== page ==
On MARTA this morning, in rapid succession
— A young man offered a young woman his seat (she declined).
— An older man thanked the young man for offering his seat to the young woman.
— Another young man complimented another young woman on her shoes.
— I braced myself for some shitty counterbalance, but nothing came.
“Forest Park, Ga. — Rock music record albums, including Barry Manilow, are burned in a bonfire outside the Landmark United Pentecostal Church outside Forest Park on March 17, 1982. Traveling minister Steve Timmons branded the music a tool of the devil and albums were thrown on the fire. Timmons, a Wisconsin Pentecostal minister who is taking his crusade against rock music across the country, drew a crowd of about 200 people. (Nancy Mangiafico/AJC staff).”
Photo courtesy of The Atlanta Journal-Constitution.
I honestly had no idea Barry Manilow ever raised ire among the record-burning set! What do these kind of people do now, stage ceremonial mp3-deletions? Or have they just moved on to other things that we will one day look back on like, “What, really?” Is the cloud somehow to blame for this?
It’s a little hard to believe, but the Downtown Connector is essentially a colossal ditch dug through the heart of town. Here’s a revealing 1949 photo looking westward across a vast construction site where crews are beginning to remove massive amounts of earth before building the expressway itself. The picture was taken from the edge of The Varsity’s property and that’s the Georgia Tech campus on the other side of all the tumult.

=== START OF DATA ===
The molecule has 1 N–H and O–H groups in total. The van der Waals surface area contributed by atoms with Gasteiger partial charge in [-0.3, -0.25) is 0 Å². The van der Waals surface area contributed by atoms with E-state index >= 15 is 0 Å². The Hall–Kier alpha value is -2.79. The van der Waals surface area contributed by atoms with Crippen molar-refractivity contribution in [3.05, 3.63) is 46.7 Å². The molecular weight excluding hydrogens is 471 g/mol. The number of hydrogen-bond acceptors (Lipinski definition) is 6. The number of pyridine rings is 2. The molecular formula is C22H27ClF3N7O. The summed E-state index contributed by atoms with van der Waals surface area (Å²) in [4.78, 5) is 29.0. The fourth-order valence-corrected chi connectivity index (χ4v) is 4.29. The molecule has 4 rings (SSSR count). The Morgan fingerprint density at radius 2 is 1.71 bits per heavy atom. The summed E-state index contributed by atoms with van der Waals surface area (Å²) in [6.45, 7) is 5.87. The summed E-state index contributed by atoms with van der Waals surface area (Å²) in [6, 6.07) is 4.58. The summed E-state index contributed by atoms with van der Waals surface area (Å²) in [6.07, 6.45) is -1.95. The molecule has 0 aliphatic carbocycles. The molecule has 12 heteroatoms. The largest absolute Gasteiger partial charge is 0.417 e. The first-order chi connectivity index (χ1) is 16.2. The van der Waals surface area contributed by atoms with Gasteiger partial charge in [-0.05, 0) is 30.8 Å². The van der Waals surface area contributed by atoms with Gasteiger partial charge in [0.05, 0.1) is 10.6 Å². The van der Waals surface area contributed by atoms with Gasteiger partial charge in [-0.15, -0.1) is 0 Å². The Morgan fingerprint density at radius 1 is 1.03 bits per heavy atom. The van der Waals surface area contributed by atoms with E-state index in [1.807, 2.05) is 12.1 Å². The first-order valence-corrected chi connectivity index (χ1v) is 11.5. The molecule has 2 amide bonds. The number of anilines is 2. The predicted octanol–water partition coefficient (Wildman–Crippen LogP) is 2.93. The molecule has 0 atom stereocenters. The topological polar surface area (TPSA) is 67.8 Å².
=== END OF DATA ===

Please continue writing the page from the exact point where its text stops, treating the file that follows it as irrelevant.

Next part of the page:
I walk across this ditch every day. Such a strange thing to see. I grew up in a town cut in half by a river and I missed the river when I moved to Atlanta so I started to think of the Connector as a river, and while it kind of functions in the same way—a line of demarcation, a way to orient myself when I’m driving or MARTA-ing or walking around town—I have to remind myself sometimes that it’s a wholly unnatural thing, that ”we” made it this way, that it could have been different. What would this city be like if we weren’t always mucking around trying to make it a city? Though I suppose the same question could be asked about the river I grew up with, too.
One of the writers, 11-year-old Kadija Marshall, tells a story about [Martin Luther King Jr.] getting arrested after he refuses to leave a restaurant until he’s served. While in jail, King breaks up a fight between white and black inmates.
The story portrays these events as influences for his “Where do we go from here?” speech, in which King called for nonviolent economic and social change at the 1967 Southern Christian Leadership Conference in Atlanta.
“Readers will understand about violence and history, and adults who read it will know that they could be writers too, because I’m a kid and I did it,” Marshall said.
KIPP Scribes is one of my favorite things happening in Atlanta/the world.
The old Kodak lab on Ponce and Argonne is one of my favorite old buildings in Atlanta and for the first time last night I was stopped in just the right spot at the corresponding red light to take a photo. (I suppose there’s a certain amount of irony, or something, in posting the shot to Instagram.) As of last year the whole building, including the neighboring Atlanta Eagle, was for sale, but I don’t know what came of it. I live in fear of coming upon the building one day and seeing the storefront being painted over, the sign being dismantled, the block being readied for one of those parking garages Atlanta developers seem to love so well.
This cat lives on the Beltline, has its own mailbox and is named Piper. (If anyone knows anything else about this beautiful thing, please share! Google doesn’t seem to know much.) (Also it took me too long to realize the cat was probably named after the culvert pipe it [apparently] hangs around the mouth of all day.)